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Irish women make more when they don’t have kids Photo by: Getty Images/Hemera

Study finds gender gap in Irish pay - women, without children, earn more than male counterparts

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Irish women make more when they don’t have kids Photo by: Getty Images/Hemera

Irish women without children make more money than Irish men in a strange reversal of the gender gap reports The Atlantic.

According to a new study done by the Organization for Economic Co-operation and Development (OECD), Irish women without children make 17% more than their male co-workers.

Childless Irish women are not the only ones with a fatter paycheck. Childless women in Australia, Luxembourg, and the Netherlands also make more than their respective male co-workers. In these countries the gender gap is smaller than in Ireland; generally women make less than 5% more. In these four countries women without children also make more money than their female co-workers who have children.

In the U.S, Germany, Korea, and Japan, men make more than women without children, anywhere between 3 and 24% more. Having children impacts the gender gap. After children, women’s pay in the U.S. is about 15 percentage points behind men’s pay.

In Ireland, women with children’s pay falls just over 30 percentage points behind men’s paychecks. The size of Ireland’s gender gap is only exceeded by the gender gap in Korea. In Korea, women with children make almost 35 percentage points less than their male co-workers. Korean women are expected to leave their job after they marry and female participation has not seen a dramatic increase in the last twenty years.

During the recent economic crisis in Ireland, women have been laid off less than men. Construction, which had been part of the Celtic Tiger boom, is generally a male dominated field. Married women were also able to supplement household income by adding more hours at work. However, these are just a temporary solution. Crisis driven cuts in the public sector employment, where Irish women are under 60% of all employees, will worsen women’s future position in the labor market.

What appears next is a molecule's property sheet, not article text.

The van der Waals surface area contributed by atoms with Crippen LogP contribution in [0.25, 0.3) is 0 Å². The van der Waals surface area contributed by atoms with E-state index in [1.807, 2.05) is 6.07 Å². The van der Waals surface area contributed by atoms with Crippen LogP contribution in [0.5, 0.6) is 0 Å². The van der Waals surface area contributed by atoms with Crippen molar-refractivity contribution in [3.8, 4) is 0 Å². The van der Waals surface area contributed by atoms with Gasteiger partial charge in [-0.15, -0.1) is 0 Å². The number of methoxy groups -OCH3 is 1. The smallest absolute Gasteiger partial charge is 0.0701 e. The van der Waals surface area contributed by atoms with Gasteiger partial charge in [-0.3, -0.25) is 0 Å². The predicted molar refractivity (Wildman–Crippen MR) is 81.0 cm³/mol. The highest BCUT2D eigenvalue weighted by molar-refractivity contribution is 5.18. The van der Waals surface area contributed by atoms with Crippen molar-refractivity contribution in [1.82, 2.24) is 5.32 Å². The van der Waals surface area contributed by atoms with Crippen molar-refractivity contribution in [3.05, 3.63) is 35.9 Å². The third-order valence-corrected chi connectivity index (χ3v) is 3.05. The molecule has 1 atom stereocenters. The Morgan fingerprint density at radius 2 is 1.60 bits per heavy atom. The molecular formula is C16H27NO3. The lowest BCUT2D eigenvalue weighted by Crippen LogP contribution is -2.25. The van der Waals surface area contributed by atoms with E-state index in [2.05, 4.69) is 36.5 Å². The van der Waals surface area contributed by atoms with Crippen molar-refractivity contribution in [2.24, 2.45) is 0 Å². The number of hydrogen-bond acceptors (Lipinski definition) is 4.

Closing the gender gap is an important part of building a future stronger economy. The Journal.ie quoted OECD Secretary-General Angel Gurria, “Closing the gender gap must be a central part of any strategy to create more sustainable economies and inclusive societies. The world’s population is ageing and this challenge can only be mastered if all the talent available is mobilized.”

According to the OECD report, increasing a father’s individual entitlement to parental leave may increase father’s share in long term care. The report also recommends about increasing female students’ awareness about the consequences education choices have on career and earning opportunities later on. 

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